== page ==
To start off my trip, I started in Varanasi, India, the holiest of the seven cities in Hinduism. Varanasi lies on the shores of the Ganges River, which in Hinduism is sacred as it is believed to be an offshoot of the Hindu god Shiva's hair. Many Hindus will bathe in the river to "cleanse" themselves of sin. Varanasi is a very colorful city, to say the least. Lots of the buildings are painted bright colors! The architecture is typically square with pyramid-shaped roofs on some buildings. The columns aren't perfect cylinder, they're more geometrically shaped.
For the next leg of my trip, I visited Lumbini in Nepal. The temple is believed to be the birthplace of the Buddha. It is the most important of all the temples in Buddhism. Buddhist temples are typically ornate, with lots of gold and slanting roofs. They are typically black, red, or white in color with red and gold detailing. Many may have a small pond in front of them.
Today I got to go to the holy city of Mecca, which is very important to Islam. The city is the birthplace of the prophet Muhammad. Muhammad taught of a moral life worshipping Allah and the five pillars of faith. Mecca's main mosque is mainly white, with tall pillars and wide windows. The mosque is in a oval ring around a large black tower called a minaret. Muslims pray in the direction of the minaret.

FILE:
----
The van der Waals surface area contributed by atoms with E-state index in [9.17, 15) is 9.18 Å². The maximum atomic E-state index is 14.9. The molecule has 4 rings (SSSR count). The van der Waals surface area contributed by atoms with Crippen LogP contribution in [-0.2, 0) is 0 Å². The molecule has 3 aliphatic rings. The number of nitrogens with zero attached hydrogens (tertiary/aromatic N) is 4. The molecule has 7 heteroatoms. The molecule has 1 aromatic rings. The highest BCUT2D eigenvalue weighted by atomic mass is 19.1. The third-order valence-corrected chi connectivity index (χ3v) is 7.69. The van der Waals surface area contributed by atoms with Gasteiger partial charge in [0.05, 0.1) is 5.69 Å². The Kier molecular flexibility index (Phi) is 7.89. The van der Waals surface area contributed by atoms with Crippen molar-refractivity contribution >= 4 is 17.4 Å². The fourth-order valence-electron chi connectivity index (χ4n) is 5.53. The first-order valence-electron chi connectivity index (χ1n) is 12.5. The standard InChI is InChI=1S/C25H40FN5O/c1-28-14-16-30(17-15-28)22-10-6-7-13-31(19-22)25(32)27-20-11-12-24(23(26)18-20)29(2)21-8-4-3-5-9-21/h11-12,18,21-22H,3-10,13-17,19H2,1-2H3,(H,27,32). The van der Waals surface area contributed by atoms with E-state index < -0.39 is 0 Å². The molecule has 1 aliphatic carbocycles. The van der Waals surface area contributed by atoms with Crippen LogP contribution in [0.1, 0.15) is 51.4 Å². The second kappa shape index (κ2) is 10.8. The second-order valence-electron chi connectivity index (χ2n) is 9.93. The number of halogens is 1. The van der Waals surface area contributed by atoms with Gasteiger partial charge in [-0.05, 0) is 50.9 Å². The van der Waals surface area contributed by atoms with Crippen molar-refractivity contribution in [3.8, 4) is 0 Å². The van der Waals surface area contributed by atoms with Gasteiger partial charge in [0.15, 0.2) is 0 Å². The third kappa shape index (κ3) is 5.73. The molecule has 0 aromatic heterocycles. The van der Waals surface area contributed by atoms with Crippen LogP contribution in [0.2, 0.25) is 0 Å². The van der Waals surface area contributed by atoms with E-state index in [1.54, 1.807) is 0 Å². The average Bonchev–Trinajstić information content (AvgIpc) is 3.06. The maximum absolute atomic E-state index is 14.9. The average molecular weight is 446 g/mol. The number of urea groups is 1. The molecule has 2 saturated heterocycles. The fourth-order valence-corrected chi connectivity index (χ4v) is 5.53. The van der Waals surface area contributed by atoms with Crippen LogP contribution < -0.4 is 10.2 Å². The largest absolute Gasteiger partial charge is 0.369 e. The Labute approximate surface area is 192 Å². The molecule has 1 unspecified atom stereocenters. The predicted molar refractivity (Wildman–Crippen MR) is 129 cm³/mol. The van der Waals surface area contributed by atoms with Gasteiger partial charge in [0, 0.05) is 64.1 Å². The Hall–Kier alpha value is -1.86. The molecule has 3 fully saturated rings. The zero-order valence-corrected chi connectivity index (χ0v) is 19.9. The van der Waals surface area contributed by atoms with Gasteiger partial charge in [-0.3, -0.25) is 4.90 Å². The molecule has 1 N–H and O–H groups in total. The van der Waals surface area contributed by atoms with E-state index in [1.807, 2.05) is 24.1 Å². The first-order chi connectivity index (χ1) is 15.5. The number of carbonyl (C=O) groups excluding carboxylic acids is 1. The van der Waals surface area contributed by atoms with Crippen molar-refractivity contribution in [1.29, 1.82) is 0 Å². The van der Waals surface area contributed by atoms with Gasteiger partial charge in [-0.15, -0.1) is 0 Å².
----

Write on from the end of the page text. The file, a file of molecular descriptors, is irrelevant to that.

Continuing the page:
My fourth day of traveling the world's religion is in the birthplace of Judaism, Jerusalem. One of the oldest cities in the world today, and has a long extensive history-sometimes even without the Jews! The city was believed to be created from a foundation stone from the beginning of the world-placed there by God. The architecture is mostly sand-colored stone, and the main temple has a gold dome roof.
I only got to check out two places for Christianity, the Catholic and Orthodox branches. On December 19, I visited Vatican City. The Vatican is the absolute head of the Catholic Church, ruled by the Pope. It's very famous for its collections of old art and relics from Italy's past. Even the buildings themselves look like works of art!
On December 20th, I got on a plane and headed to Moscow for my final stop: St. Basil's Cathedral. It was built to mark Ivan the Terrible's capture of the city in 1552. The building may have been made as a homage to the buildings in Jerusalem, but not much is known about the stylistic ideas behind the building. It's super colorful however!